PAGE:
Each day the Ridge Stage (effectively the festival’s second stage) hosted a ‘Songwriter Session’ first thing. AUK readers will be familiar with the format and Friday’s line-up was Imelda May, Emily Barker, Caroline Spence and Irish Mythen. The session began with Imelda May absent, caught in traffic. Nevertheless, we were treated to some excellent and contrasting approaches to songwriting. Irish Canadian songwriter, Irish Mythen’s loud and rambunctious approach appealed to much of the gathered crowd but for me the more subtle and delicate approach of Caroline Spence won out. Having a taste of the excellent Emily Barker at least in part compensated for missing her full set later in the day. Imelda May made it to the stage part way through and quite frankly I’d have been happier if she hadn’t. She delivered just one song, read two poems, and talked too long. Oh well, three out four ain’t bad as the song doesn’t go.
Caroline Spence reappeared 30 minutes later on the same stage to deliver her own set drawn largely from her excellent new album ‘True North’ and its much-lauded predecessor ‘Mint Condition’. A hushed tent listened intently as the combination of well-crafted songs and an exquisite voice held them spellbound. The inconspicuous presence of her regular British guitarist C.J. Hillman added a very conspicuous layer of texture to the solo performance witnessed at the earlier Songwriters Session. It’s a shame it didn’t last longer, but for 45 minutes it was near perfection. Spence, with a genuine excitement in her voice spoke about how great it was to back playing in the UK again after being unable to visit for so long – a message that would be repeated many times by many artists over the next three days.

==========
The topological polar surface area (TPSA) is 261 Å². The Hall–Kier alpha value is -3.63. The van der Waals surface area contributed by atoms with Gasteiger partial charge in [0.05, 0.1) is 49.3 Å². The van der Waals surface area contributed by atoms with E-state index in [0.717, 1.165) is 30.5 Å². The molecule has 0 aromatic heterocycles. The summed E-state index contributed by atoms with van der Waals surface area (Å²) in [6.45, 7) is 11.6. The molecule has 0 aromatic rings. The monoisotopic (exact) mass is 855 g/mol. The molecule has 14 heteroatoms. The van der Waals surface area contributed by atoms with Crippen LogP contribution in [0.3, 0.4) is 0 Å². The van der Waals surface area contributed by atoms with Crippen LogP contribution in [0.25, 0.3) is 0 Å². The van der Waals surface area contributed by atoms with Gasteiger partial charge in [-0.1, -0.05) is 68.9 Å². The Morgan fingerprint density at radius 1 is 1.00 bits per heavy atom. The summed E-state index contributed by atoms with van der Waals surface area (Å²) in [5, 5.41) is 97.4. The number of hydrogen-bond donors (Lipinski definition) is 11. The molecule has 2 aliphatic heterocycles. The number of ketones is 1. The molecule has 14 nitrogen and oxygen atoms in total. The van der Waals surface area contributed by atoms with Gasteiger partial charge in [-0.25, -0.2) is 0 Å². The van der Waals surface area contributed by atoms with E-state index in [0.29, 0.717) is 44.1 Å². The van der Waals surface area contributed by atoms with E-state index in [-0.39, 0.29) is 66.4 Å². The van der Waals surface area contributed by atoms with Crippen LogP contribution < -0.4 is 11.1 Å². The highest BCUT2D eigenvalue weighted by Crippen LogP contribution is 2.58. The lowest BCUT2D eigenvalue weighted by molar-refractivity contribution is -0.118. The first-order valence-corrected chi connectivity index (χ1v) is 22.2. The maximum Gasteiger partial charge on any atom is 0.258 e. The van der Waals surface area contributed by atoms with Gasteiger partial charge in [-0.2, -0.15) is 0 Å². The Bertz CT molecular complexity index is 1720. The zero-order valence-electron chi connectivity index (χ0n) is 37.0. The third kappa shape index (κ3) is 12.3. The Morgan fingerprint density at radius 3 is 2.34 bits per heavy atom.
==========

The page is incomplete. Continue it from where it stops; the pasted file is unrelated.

The day had started with the forecast of very high temperatures being quickly realised, but emerging from the tented Ridge stage, the full force of the early afternoon sun was quite intense. There were signs of burnt bodies already looking rather sore but for the most part people seemed to be taking sensible precautions. I headed over to the main stage for the first of only three visits all weekend. The attraction was the Felice Brothers, big AUK favourites and winners of our ‘Album of the Year’ for 2021 with ‘From Dreams to Dust’. They opened with ‘Jazz on the Autobahn’ the outstanding track from that album, and never looked back. A good set selection and genuine showmanship soon pulled in the more peripheral members of a good-sized mid-afternoon crowd with ‘Whiskey in My Whiskey’ in particular lifting spirits and inducing that proven barometer of festival breakthrough – large scale audience participation.
Next up was Israel Nash, described in the festival programme as a “Texas genre-bending rock ‘n’ roller” Nash has certainly utilised a variety of styles on his albums over the years, from the folksy sound of some of the early records to the psychedelic soul leanings of 2021’s ‘Topaz’. At Black Deer he delivered a scintillating set leaning far more towards a full-blown rock show than the more nuanced sound of his recorded work. This is the essence of live music. If you want to hear the recorded versions meticulously recreated, you should probably stay at home and slap the vinyl on your turntable. The live experience is something quite different, it should have heart, soul and spirit and Nash delivered in spades and then some – an awesome performance and highlight of the day…so far.